Surgery

What are Surgery Consent Forms



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Perhaps you are a patient who is about to have surgery, for the first time. A registered nurse is discussing your admission to the hospital.


"Prior to surgery, you will receive a careful explanation of the procedure, its risks, and the expected outcome. You may also be asked to sign an "informed consent" form, which states that you understand everything involved with your surgery. You should read through the consent carefully before signing it. If you have any questions or need more information, ask your physician." (1)


There are many different kinds of surgery performed every day, all around the world. But before surgery can be performed by a physician, the nature of the surgery and its possible ramifications must be explained to you, by your doctor. By signing the document, you acknowledge that you understand the nature of the surgery and its possible consequences. The surgery consent form gives your physician permission to perform the surgery.


The surgery consent form protects you as a patient. It also gives the hospital proof that you have granted your physician permission to perform the necessary surgery. It may be used as a legal document, at a later date and thus it must be witnessed, when it is signed.


The type of consent form can vary, depending upon the location or the kind of surgery that is going to be performed. In other words, there is a different form for gall bladder surgery or heart surgery, than there is for eye surgery. A surgery consent form from one hospital, might also be different than one from another hospital. (If you wish to do some research online, you will be able to find samples of different kinds of surgery consent forms.)


Agreeing to undergo surgery is a serious decision for anyone to make, including you. But now you understand why you cannot undergo any surgery without signing a surgery consent form.


"But what if something goes wrong?" you wonder. "What then?"


This is a legitimate concern, particularly when the surgery that is to be performed is extensive or if you are seriously ill. Then there can be serious life and death issues that you and your family must confront prior to surgery. Obviously, there are no guarantees with regard to the possible outcome of any kind of surgery and so there are advance directives as well.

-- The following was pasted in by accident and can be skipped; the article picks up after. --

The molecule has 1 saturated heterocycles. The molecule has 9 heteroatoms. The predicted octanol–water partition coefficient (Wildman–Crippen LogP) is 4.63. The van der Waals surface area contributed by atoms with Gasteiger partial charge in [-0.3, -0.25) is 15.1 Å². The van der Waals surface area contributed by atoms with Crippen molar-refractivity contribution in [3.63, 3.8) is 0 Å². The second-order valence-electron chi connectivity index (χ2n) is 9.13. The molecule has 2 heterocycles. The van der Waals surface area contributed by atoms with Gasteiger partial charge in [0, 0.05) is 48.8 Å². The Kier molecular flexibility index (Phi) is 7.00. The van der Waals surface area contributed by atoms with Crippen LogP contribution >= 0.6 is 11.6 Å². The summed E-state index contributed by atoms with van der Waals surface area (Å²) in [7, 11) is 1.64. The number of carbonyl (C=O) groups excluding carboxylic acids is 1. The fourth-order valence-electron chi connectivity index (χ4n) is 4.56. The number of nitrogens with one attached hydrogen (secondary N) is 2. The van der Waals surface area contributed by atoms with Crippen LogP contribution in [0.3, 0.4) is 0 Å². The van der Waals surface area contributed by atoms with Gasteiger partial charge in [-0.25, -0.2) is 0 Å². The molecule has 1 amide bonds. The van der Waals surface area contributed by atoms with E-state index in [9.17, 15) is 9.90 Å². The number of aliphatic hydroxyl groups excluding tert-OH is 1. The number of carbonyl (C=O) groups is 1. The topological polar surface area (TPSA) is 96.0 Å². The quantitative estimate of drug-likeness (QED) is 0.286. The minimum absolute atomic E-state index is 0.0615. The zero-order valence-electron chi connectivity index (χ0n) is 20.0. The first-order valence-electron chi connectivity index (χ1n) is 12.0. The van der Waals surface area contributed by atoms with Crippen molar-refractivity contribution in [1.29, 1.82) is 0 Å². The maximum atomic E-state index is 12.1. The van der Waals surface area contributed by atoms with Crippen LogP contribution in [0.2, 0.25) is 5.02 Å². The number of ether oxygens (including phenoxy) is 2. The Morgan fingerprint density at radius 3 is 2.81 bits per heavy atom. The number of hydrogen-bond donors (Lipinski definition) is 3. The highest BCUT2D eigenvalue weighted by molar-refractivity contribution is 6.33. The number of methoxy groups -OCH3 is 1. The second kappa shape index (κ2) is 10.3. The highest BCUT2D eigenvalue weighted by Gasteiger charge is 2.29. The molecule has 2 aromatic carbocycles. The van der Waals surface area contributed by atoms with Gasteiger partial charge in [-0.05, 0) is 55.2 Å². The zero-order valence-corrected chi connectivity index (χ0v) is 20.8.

"Advance directives are legal documents that state a patient's preference in treatment and resuscitation - if a patient is unable to speak for himself or herself." (2)


There are basically two different kinds of advance directives.


The first kind of advance directive is referred to as a living will, which "states a patient's wishes in the withholding or withdrawing of life support, if the patient suffers from an incurable or terminal condition." (3)


The second kind of advance directive is a durable power of attorney for health care which "designates another person to make healthcare decisions if the patient is no longer able to make them. This designated person also has the power to make the final decision about cessation of treatment." (4)


Children are of special concern when it comes to surgery consent forms, as obviously a minor cannot sign a surgery consent form, for himself or herself.


"Parental consent is required for any diagnostic procedure or surgery on a pre-adolescent child." (5)


There are four emancipated adolescent exceptions or those who can sign consent forms and these include, "a person who is married, attends college away from home, has a child or is in the military service." (6)


Of course, every surgery situation is different and there can be extenuating circumstances. For example,


"Sometimes an adult patient cannot make decisions (temporarily or permanently) about medical care, either because of accidental unconsciousness, confusion due to old age, or severe illness. In those instances, a family member will be asked to make any necessary medical decisions." (7)


When you are about to undergo surgery, it is important to understand what you are signing and why. If you do not know what you are signing, make a point of finding out. Do not sign anything, until you are satisfied that you do understand what it means.


Never be afraid to ask your nurse or doctor questions, if you are in doubt about your surgery or what you are being asked to sign, prior to surgery. As caring, compassionate and concerned individuals, they will take the time to help you understand more about your pending surgery and what you are signing.


A surgery consent form protects both you and your physician and is an acknowledgement on your part, that you feel secure about putting your life into the hands of a competent surgeon.


(1) http://dev.bloomington.photobooks.com/Content.asp?PageID=P01393

(2) Ibid.

(3) Ibid.

(4) Ibid.

(5) Ibid.

(6) Ibid.

(7) Ibid.




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